Car dealerships have had body shops for decades, but recently the appeal for dealership body shop business has gained a second wind, due in part because of subtle differences between car dealerships and traditional collision repair centers. Not long ago, your standard vehicle was a simple steel body and a chassis. A few short years later, we have “computers on wheels” surrounded by shrouds of aluminum. Sophisticated cars and trucks have a wider array of repair challenges, which can create some advantages for dealerships with body shops. Dealerships can utilize a combination of technology, experience, exposure, and customer base to create a profitable body shop that benefits their dealership as much as it does their customers.
Starting with exposure, dealerships can piggyback marketing off the corresponding brands they sell. The simple advantage of being associated with a specific brand can give dealerships the first crack at landing collision repair clients. In an era of brand recognition and loyalty, a specialized dealer can be the first to pop up in a simple Google search or word-of-mouth. Nearly all dealerships are required to operate a service department to handle warranty repairs, and often they address needs like tires, brakes, and alignments. This can create the impression that the local dealer is a one-stop shop for both brand-specific parts and general maintenance. Over the course of your maintenance visits, the dealership can inventory your activity and reach out to you to let you know what maintenance you should have coming up. By creating a relationship with the customer and the vehicle, dealerships can enjoy excellent top-of-mind awareness.
Modern car technology may even alert your dealership when your vehicle has been in a collision. To a customer in need of collision repair, it might not even be a matter of repair quality or cost; it can be the simple fact a dealership knows when to ask for your business. There are other technological specialties that can come into play when dealing with collision repair. Newer makes and models need to have specific sensors reset, and body shops do not always have the equipment that is necessary to bring a car back to OEM standards. Dealerships may already have some of the proprietary tools required to reset computers in their service department, so the overall cost and activities associated with a dealership body shop can be significantly reduced.
Dealerships may also have an increased knowledge on newer vehicles and the specifics of advanced electronics such as radar, lidar and camera-based vision systems. Vehicles are also getting more aluminum, cast parts, ultra-high-strength steel, magnesium, and similar materials than before. These components require different autobody techniques and tools than traditional steel vehicles. This is especially important on brand new vehicles. Dealerships have immediate access to proprietary information on new vehicles that might be required for diagnosis and repair. Some of this information is not available to small shops for up to one year from the release of the vehicle.
Dealerships also gain new/used car foot traffic when they offer body repair services. When people come onto the lot for oil changes, warranty repairs, or collision repair services, they have exposure to all their vehicles for sale. Dealerships know there is a correlation between foot traffic and car sales. The more customers on your lot mean more new cars sold. A body shop may provide an opportunity to evaluate a trade-in or introduce the customer to a brand-new car. This is especially true when the customer’s vehicle has been deemed a total loss.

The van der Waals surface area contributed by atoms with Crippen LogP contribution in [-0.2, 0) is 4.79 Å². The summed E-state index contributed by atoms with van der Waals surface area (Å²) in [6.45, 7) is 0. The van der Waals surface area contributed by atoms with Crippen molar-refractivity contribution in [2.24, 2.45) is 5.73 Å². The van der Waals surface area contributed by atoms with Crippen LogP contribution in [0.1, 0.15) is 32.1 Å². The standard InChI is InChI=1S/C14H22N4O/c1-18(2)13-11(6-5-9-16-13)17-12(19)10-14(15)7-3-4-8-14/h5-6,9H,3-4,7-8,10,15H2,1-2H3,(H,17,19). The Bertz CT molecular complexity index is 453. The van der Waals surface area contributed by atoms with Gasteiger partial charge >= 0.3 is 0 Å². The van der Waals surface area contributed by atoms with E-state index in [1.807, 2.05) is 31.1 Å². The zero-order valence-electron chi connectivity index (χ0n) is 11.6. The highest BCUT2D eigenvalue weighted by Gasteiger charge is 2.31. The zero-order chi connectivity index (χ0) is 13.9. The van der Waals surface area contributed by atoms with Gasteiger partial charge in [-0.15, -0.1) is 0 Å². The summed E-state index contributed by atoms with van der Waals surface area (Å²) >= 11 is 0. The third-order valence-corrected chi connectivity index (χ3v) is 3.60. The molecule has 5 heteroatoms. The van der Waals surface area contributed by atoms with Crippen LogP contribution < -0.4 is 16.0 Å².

Economically, fixed shop costs are split amongst dealership departments. Typically, personnel expenses are also fixed whereas some collision repair shops are under greater pressure to return repairs more quickly. Repairs at dealerships will (likely) all be certified and are typically backed with longer warranties. Dealerships have a streamlined connection with OEM parts distribution. This means on repairs that require replacement, a dealership may receive the part faster than competing collision repair shops.
Why don’t all dealerships operate body shops? If a body shop is mismanaged it can leach the profits out of the primary business of selling cars and become a financial hindrance. Running a body shop is very different than managing a car lot. The profits generated from a body shop rely on personnel, materials, time, and the quality of the finished product. It does not take much to lose money on a job. Everything needs to operate in harmony for profits to remain consistent. Assuming someone spends too long on a repair, orders the wrong materials, does not match the paint properly, or if the customer is not satisfied, the dealership can lose money and the potential for another car sale.
Dealerships also understand risk (and most body shop managers understand it, too!). Businesses know all too well that a negative Google review can tarnish your business, even if it is undeserving. If you get too many bad reviews, your reputation can be up in smoke before you have the opportunity to assess customer concerns and adjust.
Finally, in nearly all markets, there are solid, independently owned body shops serving satisfied customers. Often, shops may have a relationship with a dealership or dealerships for their mutual benefit. Taking a damaged vehicle to a dealership body shop may be the right decision. Ultimately, the customer must choose the best qualified facility for them and their vehicle.
Credit/Photos: by Tyler Schuck, Industrial Finishes